The International Monetary Fund has suspended aid to Mozambique after finding that the southern African nation allegedly had at least $1 billion in previously undisclosed government debt. The IMF has also canceled a planned trip to Mozambique this week in light of the discovery, the Financial Times reported Monday.
“It is probably one of the largest cases of the provision of inaccurate data by a government the IMF has seen in an African country in recent times. They deliberately kept from us at least $1 billion, possibly higher, of hidden loans,” an IMF official told the newspaper, warning that other donors could freeze disbursements of $350 million to $400 million. “Mozambique is close to a financial crisis if the authorities don’t take action to deal with the current risks.”
The IMF, an organization of 188 countries that promotes international financial stability and monetary cooperation, announced Friday it believed Mozambique had concealed borrowing for its defense sector from Credit Suisse and Russia’s VTB Bank. So the fund is halting disbursements of $155 million of a $286 million emergency loan it agreed to with Mozambique last year to help buffer its economy, following steep drops in commodity prices. The IMF said the alleged undeclared loans had changed its assessment of the country’s macroeconomic outlook, according to Reuters.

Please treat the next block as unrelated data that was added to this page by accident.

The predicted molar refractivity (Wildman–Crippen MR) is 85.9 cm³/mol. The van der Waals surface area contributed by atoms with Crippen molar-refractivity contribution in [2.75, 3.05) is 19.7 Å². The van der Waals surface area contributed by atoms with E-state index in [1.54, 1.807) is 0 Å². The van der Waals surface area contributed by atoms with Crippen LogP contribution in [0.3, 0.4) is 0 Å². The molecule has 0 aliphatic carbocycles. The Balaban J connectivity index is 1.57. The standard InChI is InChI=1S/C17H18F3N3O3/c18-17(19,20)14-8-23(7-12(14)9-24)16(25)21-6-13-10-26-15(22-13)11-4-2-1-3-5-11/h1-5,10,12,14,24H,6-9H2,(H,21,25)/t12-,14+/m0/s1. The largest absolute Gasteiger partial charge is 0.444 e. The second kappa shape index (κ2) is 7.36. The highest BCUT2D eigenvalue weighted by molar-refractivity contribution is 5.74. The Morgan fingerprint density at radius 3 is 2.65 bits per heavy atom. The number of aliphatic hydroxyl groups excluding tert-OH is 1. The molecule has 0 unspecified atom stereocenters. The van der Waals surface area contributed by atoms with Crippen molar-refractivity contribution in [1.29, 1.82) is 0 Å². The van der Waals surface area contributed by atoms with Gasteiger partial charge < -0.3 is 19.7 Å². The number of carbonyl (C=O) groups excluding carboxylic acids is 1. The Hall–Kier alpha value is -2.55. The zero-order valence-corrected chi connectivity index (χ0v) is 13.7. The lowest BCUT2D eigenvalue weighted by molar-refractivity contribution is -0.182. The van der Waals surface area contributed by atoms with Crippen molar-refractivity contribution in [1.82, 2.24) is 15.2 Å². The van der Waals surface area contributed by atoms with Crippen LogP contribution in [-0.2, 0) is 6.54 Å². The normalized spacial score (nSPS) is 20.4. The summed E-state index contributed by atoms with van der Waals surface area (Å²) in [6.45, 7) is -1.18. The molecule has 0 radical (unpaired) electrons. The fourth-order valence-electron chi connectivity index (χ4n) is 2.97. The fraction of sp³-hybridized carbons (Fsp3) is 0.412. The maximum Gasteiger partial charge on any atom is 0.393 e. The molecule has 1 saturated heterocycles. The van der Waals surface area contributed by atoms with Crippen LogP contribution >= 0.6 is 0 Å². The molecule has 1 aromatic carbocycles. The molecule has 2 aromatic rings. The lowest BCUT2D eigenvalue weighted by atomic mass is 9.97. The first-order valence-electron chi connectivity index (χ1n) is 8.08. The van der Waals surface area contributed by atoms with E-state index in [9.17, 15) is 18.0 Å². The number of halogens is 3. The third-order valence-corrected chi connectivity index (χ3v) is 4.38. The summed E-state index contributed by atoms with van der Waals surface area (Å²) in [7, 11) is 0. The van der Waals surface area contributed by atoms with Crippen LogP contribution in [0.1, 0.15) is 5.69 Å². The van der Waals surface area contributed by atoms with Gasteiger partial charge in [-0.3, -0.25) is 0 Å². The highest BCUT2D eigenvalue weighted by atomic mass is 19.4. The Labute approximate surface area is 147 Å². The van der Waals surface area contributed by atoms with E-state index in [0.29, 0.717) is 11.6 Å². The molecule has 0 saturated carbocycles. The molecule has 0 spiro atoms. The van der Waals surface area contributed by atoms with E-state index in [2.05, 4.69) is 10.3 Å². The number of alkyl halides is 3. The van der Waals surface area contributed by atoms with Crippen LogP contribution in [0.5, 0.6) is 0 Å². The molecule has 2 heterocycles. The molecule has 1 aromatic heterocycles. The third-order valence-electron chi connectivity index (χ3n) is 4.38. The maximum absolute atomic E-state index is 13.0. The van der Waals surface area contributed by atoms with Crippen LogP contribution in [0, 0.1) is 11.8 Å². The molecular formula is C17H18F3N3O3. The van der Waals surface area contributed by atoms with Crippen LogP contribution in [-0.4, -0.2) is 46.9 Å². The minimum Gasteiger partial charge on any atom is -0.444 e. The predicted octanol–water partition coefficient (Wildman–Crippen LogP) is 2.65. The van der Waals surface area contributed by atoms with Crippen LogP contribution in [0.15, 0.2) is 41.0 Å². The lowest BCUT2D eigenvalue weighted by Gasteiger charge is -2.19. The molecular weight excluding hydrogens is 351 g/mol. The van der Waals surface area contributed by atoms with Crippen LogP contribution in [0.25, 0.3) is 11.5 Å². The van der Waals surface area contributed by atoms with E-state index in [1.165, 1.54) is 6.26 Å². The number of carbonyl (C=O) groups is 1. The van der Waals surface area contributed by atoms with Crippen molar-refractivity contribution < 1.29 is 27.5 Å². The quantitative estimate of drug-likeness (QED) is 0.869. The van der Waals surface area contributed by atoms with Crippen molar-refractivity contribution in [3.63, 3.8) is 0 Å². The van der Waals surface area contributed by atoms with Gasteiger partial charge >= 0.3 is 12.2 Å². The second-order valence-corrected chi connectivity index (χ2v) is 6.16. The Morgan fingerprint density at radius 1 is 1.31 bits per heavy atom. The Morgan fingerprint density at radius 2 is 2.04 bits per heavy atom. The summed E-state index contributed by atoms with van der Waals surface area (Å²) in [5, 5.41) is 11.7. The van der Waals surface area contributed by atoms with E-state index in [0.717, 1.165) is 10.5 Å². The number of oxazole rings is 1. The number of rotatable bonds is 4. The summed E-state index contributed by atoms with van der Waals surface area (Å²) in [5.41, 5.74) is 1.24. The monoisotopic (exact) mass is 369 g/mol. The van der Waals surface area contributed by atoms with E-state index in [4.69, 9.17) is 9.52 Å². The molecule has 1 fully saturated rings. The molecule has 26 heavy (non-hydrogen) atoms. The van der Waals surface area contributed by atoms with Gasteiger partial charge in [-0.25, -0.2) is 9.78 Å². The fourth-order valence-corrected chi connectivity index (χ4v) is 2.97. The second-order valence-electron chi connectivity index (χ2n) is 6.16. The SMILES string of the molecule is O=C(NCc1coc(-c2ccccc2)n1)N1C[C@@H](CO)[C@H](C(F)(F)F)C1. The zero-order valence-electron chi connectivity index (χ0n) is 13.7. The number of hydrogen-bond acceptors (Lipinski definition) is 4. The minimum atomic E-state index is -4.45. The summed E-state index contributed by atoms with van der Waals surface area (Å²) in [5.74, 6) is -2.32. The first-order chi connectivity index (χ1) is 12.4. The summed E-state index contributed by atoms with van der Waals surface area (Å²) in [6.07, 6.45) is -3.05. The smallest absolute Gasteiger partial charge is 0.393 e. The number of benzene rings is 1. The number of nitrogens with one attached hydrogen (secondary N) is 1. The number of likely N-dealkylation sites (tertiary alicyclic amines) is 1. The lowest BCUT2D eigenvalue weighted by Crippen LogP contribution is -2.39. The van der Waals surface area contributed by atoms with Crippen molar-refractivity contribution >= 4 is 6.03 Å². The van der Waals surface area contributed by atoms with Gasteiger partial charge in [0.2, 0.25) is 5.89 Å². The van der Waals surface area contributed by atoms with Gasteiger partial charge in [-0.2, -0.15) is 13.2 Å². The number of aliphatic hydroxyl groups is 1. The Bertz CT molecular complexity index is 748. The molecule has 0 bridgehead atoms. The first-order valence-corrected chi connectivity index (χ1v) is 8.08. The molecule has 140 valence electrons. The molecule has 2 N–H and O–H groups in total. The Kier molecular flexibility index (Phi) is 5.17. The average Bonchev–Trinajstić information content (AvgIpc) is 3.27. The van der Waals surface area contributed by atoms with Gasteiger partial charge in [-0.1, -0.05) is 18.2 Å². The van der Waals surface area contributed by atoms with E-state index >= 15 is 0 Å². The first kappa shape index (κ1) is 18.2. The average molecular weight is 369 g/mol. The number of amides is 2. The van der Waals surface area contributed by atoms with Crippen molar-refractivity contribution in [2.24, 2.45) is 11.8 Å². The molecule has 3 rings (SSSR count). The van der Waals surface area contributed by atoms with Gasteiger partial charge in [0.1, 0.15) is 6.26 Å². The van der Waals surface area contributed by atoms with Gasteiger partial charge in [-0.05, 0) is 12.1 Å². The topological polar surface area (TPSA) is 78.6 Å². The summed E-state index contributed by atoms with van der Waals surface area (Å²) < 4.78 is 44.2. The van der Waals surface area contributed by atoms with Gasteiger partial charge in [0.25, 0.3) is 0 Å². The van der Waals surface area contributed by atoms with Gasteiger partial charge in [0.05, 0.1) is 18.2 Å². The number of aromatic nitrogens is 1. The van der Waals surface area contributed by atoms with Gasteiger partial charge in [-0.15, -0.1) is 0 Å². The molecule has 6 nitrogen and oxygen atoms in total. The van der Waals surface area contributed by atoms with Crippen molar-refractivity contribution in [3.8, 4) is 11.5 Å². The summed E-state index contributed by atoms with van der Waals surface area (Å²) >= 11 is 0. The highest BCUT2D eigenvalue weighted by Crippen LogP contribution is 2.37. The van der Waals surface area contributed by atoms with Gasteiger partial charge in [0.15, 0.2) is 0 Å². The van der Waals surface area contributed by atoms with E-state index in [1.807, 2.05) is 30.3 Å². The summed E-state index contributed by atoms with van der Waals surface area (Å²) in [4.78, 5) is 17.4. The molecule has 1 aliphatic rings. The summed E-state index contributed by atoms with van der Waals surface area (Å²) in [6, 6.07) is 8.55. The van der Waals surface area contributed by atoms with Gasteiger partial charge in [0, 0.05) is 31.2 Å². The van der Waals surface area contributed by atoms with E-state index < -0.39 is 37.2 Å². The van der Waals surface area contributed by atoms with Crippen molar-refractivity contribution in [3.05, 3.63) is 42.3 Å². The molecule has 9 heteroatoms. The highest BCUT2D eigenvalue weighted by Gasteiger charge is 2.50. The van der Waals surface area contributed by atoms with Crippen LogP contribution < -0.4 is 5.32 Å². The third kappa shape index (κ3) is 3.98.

Mozambique Finance Minister Adrian Malian, however, has insisted the country has no hidden loans.
“There was some confusion which has ended up creating problems for Mozambique groundlessly,” he was quoted by the state news agency as saying Sunday. “The international community will realize that, firstly, Mozambique is a country that has never failed to pay, and secondly, we have said to all investors that all that has a state guarantee is secure — we honor our commitments.”
The IMF’s accusations come shortly after another controversy involving a state-backed $850 million bond that launched in 2012 to set up a state tuna-fishing company, Ematum. Some $500 million of the debt was found to be spent on naval vessels and other defense equipment. The latest revelations will likely damage the cash-strapped government’s efforts to repair its reputation with donors and investors.